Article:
Most Asian markets rise on recovery hopes


HONG KONG: Asian markets mostly rose Wednesday following a mixed lead from Wall Street as traders fought to maintain the strong start to the year.
Weak earnings from banking titan Goldman Sachs, a jobs warning by Microsoft and a plunge in manufacturing data highlighted the bumpy road ahead for the United States, the world’s top economy, even as optimism over inflation and the interest rate outlook improved.
Still, hopes for China’s recovery continued to provide much-needed support, with the country’s Vice Premier Liu He telling the Davos forum growth will likely rebound this year as it reopens from zero-Covid, and adding that Covid infections had peaked.
His comments came after data showed the economy expanded last year at its slowest pace since 1976 — excluding pandemic-hit 2020 — but beat forecasts.
The news added to hopes for a global recovery after last year’s pain caused by rising prices, rate hikes, China’s economic woes, a spike in energy costs and the war in Ukraine.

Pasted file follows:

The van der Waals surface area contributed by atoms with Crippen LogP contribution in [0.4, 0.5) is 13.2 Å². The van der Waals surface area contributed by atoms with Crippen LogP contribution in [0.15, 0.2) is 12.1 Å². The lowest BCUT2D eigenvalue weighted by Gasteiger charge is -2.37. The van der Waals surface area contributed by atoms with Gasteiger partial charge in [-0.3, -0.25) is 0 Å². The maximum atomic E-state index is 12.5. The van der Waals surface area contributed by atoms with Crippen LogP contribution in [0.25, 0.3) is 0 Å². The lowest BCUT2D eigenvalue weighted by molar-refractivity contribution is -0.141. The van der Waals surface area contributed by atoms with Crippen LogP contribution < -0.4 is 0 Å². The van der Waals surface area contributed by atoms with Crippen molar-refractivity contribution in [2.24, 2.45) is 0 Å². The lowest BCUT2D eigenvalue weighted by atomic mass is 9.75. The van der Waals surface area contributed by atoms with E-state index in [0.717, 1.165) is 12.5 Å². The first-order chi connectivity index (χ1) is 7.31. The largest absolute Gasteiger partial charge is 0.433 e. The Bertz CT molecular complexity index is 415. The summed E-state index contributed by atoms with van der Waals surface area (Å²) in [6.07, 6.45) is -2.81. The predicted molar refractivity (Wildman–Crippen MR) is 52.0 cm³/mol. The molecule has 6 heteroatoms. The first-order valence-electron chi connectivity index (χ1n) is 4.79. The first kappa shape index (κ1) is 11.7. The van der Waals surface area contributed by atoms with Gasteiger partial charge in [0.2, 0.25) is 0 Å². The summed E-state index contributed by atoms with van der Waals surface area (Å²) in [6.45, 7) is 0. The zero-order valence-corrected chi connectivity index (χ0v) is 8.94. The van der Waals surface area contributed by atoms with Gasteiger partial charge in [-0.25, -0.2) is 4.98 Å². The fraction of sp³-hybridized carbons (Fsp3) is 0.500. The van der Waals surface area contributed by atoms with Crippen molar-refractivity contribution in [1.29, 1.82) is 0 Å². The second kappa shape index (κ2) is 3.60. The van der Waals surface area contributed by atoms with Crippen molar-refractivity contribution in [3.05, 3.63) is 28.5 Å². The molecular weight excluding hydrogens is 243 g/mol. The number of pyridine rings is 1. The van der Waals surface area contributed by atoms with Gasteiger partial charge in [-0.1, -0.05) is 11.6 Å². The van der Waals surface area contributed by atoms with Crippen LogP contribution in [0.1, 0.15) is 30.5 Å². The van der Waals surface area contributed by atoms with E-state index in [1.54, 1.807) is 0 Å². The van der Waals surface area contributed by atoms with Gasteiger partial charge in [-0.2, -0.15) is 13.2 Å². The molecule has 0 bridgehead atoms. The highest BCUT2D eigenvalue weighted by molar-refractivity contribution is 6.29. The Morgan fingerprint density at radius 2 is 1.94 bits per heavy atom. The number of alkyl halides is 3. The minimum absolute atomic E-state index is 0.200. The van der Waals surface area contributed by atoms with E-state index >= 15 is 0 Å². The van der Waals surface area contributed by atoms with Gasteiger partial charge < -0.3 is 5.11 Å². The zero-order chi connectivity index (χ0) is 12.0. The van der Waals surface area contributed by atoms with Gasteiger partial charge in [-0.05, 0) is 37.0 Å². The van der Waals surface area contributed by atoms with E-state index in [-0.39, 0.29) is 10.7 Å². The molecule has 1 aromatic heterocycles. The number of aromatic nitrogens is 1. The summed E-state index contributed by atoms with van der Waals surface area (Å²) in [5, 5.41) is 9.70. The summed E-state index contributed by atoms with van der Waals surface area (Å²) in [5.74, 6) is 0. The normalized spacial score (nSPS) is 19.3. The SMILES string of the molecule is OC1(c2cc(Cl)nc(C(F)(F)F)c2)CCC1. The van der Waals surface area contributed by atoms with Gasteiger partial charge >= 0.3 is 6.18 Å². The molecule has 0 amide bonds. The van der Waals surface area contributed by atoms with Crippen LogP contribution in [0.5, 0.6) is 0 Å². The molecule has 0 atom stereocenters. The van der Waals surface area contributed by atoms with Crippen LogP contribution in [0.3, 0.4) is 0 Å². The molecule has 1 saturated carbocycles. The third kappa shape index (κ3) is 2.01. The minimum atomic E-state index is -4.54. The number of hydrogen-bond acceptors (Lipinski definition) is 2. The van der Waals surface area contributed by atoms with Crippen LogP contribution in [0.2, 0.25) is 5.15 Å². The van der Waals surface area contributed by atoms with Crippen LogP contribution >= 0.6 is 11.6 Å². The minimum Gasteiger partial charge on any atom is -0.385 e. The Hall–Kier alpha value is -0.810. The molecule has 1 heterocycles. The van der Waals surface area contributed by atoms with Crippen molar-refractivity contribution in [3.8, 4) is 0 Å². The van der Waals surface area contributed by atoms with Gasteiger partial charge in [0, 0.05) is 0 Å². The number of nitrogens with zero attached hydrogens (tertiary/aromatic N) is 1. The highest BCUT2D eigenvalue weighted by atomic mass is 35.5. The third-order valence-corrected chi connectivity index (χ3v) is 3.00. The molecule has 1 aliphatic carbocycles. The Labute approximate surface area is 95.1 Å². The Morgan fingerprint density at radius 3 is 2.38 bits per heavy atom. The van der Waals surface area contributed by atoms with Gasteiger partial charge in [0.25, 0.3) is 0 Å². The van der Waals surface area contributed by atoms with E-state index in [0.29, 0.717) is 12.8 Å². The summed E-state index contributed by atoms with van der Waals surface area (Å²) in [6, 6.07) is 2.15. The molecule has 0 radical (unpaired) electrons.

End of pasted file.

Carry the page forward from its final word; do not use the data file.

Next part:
“Last fall, there was broad consensus that China was in the wrong place, Europe was slipping into a recession, and the Fed was ultimately caught ‘wrong-footed’ by very sticky inflation,” said SPI Asset Management’s Stephen Innes.
“But fast-forward to these early weeks of January, and China’s reopening has put the country on a path to much better growth; investors are far more optimistic about Europe’s recovery and the bane of all ills US inflation is even starting to recede.”
In early equity trade, Hong Kong, Shanghai, Tokyo, Sydney, Singapore, Wellington, Manila and Jakarta were all on the rise, though Seoul dipped.
The yen fell Wednesday after the Bank of Japan left its key policy rate unchanged.
The decision came after it last month shocked markets by announcing a tweak to monetary policy that allowed its tightly controlled bond yields to move in a wider bracket.
The strategy of controlling yields has been in place for years as the BoJ tries to boost the stuttering economy by keeping borrowing costs low, but with other central banks hiking the yen came under immense pressure and hit a three-decade low of around 152 per dollar in October.

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